“I went to France in the beginning and could have cast it with French actors, but their English accents were all different, depending on where and how they’d learnt English. Some had American inflections, others were quite British. We heard that they were having similar problems on the set of Captain Corelli’s Mandolin . . . so we felt it was better to unify the accents so that the characters all seem to come from the same place. The French actors were afraid of sounding like cliches or caricatures of Frenchmen.”

"We wanted English actors who could look French"

The casting was driven by these sorts of considerations, in addition to the usual ones of getting talented actors who were otherwise right for the role. Hence the decision, for example to cast Michael Gambon as Levade, Julien’s father. “We wanted English actors who could look French,” says Gillian.

But it was Billy Crudup who had the biggest journey, she says. “He had to lose his American accent and speak a certain way to fit with the others. He worked hard at it…for a while I thought he was into something really strange because I kept hearing him talk in his caravan all the time. I thought he was on the phone doing funny deals or something, until I discovered he was practicing his accent, using tapes.”

Crudup was also the last to be cast, and the least likely. “I hadn’t seen his work,” Gillian says, “but I’d heard about him. His name came up not because of any pressure to have an American in the cast – the film had been bankrolled on Cate’s name – but because we couldn’t find a suitable English actor. Can you imagine Hugh Grant or Ewan McGregor playing a French resistance fighter? And we needed someone with that inner sense of integrity and morality, which Billy has.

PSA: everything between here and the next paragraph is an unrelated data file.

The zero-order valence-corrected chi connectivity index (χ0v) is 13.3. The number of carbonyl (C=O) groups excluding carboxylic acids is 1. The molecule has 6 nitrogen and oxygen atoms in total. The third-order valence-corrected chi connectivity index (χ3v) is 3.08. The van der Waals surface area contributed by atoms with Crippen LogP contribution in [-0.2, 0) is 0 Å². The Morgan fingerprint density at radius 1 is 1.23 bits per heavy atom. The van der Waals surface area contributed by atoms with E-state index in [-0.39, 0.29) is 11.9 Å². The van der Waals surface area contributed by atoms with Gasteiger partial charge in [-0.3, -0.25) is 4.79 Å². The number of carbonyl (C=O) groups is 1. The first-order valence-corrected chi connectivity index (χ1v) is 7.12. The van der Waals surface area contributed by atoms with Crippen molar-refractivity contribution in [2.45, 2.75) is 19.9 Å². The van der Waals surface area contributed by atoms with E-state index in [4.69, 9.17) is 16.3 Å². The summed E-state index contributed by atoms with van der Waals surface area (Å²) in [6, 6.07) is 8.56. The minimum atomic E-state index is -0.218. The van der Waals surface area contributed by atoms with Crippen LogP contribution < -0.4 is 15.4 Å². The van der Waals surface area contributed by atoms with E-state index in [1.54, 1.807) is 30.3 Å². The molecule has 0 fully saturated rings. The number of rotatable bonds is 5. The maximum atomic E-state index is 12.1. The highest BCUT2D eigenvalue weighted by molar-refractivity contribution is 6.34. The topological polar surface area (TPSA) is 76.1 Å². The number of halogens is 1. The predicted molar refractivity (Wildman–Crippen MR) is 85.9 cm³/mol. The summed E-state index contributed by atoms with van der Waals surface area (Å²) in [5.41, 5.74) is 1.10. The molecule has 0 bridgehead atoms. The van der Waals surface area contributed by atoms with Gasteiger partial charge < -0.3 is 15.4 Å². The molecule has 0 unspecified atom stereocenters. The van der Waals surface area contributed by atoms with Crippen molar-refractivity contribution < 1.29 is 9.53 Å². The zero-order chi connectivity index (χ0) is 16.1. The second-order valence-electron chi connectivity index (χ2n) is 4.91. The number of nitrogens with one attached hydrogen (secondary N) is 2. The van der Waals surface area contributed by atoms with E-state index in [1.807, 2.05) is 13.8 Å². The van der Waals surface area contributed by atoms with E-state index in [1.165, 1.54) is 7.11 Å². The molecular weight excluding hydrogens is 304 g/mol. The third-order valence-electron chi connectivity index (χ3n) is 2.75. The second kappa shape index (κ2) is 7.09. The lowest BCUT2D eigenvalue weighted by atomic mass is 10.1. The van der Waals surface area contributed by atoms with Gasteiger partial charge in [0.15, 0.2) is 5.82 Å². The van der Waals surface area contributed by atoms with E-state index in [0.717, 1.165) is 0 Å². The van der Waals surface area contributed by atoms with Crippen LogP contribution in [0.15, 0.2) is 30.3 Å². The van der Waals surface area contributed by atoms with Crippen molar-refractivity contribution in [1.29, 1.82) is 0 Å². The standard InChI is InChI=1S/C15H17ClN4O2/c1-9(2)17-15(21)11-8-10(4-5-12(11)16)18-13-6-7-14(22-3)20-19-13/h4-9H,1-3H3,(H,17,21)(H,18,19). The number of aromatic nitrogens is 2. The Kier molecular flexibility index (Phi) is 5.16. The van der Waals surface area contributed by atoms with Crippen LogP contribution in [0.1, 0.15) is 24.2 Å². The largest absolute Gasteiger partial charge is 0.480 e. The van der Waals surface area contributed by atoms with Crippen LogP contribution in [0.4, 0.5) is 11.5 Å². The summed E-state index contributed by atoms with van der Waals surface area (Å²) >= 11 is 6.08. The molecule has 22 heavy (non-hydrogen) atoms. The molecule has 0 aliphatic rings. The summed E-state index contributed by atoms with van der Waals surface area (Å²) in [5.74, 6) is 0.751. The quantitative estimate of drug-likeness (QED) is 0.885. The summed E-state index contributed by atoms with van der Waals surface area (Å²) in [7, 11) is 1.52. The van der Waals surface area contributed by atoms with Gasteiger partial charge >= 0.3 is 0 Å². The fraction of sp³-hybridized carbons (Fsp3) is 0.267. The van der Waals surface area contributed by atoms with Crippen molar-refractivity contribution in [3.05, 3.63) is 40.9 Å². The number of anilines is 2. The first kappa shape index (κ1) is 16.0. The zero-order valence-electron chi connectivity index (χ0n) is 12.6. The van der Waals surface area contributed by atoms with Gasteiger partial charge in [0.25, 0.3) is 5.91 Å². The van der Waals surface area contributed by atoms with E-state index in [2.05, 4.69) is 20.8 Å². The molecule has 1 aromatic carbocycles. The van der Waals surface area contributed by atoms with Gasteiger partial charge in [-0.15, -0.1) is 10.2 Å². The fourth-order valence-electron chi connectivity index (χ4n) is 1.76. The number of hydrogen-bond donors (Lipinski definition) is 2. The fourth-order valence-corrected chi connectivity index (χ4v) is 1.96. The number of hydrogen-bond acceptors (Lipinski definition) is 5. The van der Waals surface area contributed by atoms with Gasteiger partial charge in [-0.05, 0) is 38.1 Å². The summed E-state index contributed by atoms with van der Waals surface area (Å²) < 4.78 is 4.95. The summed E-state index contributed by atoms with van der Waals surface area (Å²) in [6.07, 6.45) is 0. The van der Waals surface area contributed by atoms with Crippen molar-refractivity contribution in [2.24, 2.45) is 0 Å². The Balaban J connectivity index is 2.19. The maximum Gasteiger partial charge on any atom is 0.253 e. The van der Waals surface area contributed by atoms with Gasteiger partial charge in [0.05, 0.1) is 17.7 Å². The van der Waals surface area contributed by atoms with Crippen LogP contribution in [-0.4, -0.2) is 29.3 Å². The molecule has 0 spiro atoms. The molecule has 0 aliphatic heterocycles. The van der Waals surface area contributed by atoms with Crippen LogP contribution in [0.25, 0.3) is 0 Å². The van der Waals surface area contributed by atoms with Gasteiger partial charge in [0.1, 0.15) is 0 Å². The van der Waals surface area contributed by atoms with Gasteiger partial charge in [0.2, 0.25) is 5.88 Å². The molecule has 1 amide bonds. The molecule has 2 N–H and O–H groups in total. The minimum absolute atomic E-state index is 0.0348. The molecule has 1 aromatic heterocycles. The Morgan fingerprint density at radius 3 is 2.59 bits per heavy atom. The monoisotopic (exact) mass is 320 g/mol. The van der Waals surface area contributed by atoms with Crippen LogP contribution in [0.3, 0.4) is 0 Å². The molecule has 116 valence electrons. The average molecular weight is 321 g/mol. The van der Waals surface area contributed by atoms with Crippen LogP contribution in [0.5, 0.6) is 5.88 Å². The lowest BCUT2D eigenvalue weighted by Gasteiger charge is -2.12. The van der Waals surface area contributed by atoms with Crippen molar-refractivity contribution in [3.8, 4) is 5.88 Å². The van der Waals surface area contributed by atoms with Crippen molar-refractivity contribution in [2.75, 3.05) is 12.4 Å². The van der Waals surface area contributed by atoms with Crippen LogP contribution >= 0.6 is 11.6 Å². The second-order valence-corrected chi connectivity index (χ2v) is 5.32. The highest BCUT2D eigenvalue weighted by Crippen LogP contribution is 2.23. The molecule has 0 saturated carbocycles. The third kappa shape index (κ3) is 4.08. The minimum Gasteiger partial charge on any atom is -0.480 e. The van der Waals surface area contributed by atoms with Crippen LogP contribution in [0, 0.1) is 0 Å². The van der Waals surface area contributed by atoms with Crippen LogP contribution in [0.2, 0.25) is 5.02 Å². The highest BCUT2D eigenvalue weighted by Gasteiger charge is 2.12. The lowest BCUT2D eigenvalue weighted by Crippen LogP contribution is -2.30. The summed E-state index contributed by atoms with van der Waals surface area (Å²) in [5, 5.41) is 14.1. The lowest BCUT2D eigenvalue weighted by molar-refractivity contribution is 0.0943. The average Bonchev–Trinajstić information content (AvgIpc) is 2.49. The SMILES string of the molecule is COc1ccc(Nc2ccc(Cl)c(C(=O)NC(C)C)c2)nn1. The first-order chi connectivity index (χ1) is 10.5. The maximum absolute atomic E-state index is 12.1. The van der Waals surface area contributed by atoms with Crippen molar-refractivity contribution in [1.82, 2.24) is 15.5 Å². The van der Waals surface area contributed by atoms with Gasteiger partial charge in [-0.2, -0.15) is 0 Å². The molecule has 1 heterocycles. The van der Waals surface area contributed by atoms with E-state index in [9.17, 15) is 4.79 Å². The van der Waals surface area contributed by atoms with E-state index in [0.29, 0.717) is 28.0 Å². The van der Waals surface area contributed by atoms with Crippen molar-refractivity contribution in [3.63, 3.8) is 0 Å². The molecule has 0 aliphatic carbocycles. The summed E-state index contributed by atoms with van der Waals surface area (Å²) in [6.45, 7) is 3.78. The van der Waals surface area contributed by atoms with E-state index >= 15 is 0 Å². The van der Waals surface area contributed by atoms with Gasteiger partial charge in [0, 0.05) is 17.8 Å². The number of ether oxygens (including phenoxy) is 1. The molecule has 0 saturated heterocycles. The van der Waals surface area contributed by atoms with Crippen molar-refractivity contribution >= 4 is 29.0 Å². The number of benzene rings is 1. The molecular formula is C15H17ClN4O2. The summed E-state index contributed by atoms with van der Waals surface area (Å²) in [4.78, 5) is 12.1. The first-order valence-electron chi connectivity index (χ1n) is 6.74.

“We sent him the script, through CAA, his agents, who rang back and said we’d hit the jackpot. Billy apparently turns down almost every screenplay, except for a few independent films and he does theatre. He liked the script, so I met with him in America and he really doesn’t want to be a star, he just likes good work.”

Then Gillian returned to Australia and caught Crudup in Jesus’ Son. “I’m very glad I’d met him in person first, because if I’d seen the film I wouldn’t have been so keen…” Not because Crudup’s performance is lacking, she says, on the contrary. “He’s so convincing as an airhead!”

Shooting wrapped exactly a year ago (May 2001) and post production finished at Chrsitmas, pressured by Warner Bros who wanted to start screening it in December for key people, says Gillian. “After Christmas I sort of fell over so I a took a bit of time off, and then got back into the publicity tour…”

"in high spirits and as enthusiastic as ever"

And now, with the film finally almost off her hands, Gillian Armstrong is “reading a few things” that may interest her, but she isn’t saying anything in case it jinxes the project. But she’s in high spirits and as enthusiastic as ever. You can tell by the robust phone interview.

Published May 23, 2002

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Gillian Armstrong
(Photo credit - Bradley Patrkc/Sugarlove Pictures)